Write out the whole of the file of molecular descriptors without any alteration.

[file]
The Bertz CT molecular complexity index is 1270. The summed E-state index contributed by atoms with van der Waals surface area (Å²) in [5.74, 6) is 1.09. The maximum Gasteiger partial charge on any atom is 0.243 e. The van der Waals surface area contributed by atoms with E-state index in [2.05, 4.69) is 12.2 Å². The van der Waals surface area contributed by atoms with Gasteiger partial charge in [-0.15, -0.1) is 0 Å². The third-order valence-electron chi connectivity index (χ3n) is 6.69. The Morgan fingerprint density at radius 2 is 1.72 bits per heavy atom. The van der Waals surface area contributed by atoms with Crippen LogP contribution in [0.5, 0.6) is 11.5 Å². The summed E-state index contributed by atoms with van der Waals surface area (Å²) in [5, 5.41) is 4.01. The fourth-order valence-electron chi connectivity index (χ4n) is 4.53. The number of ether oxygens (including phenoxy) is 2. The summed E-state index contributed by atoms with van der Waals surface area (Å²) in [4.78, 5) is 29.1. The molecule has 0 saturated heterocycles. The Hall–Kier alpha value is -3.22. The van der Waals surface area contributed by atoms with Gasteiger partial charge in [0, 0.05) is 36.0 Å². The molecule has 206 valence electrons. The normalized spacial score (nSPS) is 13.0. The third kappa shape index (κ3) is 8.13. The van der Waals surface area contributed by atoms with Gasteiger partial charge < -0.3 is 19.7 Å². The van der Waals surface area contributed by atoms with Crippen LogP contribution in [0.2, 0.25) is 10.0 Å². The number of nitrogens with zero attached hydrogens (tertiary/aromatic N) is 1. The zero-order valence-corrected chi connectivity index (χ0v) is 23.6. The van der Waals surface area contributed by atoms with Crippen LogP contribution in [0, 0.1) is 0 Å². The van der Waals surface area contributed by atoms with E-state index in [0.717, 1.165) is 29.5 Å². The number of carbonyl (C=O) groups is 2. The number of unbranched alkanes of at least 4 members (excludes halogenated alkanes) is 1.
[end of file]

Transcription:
The Bertz CT molecular complexity index is 1270. The summed E-state index contributed by atoms with van der Waals surface area (Å²) in [5.74, 6) is 1.09. The maximum Gasteiger partial charge on any atom is 0.243 e. The van der Waals surface area contributed by atoms with E-state index in [2.05, 4.69) is 12.2 Å². The van der Waals surface area contributed by atoms with Gasteiger partial charge in [-0.15, -0.1) is 0 Å². The third-order valence-electron chi connectivity index (χ3n) is 6.69. The Morgan fingerprint density at radius 2 is 1.72 bits per heavy atom. The van der Waals surface area contributed by atoms with Crippen LogP contribution in [0.5, 0.6) is 11.5 Å². The summed E-state index contributed by atoms with van der Waals surface area (Å²) in [5, 5.41) is 4.01. The fourth-order valence-electron chi connectivity index (χ4n) is 4.53. The number of ether oxygens (including phenoxy) is 2. The summed E-state index contributed by atoms with van der Waals surface area (Å²) in [4.78, 5) is 29.1. The molecule has 0 saturated heterocycles. The Hall–Kier alpha value is -3.22. The van der Waals surface area contributed by atoms with Gasteiger partial charge in [0, 0.05) is 36.0 Å². The molecule has 206 valence electrons. The normalized spacial score (nSPS) is 13.0. The third kappa shape index (κ3) is 8.13. The van der Waals surface area contributed by atoms with Gasteiger partial charge < -0.3 is 19.7 Å². The van der Waals surface area contributed by atoms with Crippen LogP contribution in [0.2, 0.25) is 10.0 Å². The number of nitrogens with zero attached hydrogens (tertiary/aromatic N) is 1. The zero-order valence-corrected chi connectivity index (χ0v) is 23.6. The van der Waals surface area contributed by atoms with Crippen LogP contribution in [0, 0.1) is 0 Å². The van der Waals surface area contributed by atoms with E-state index in [0.717, 1.165) is 29.5 Å². The number of carbonyl (C=O) groups is 2. The number of unbranched alkanes of at least 4 members (excludes halogenated alkanes) is 1.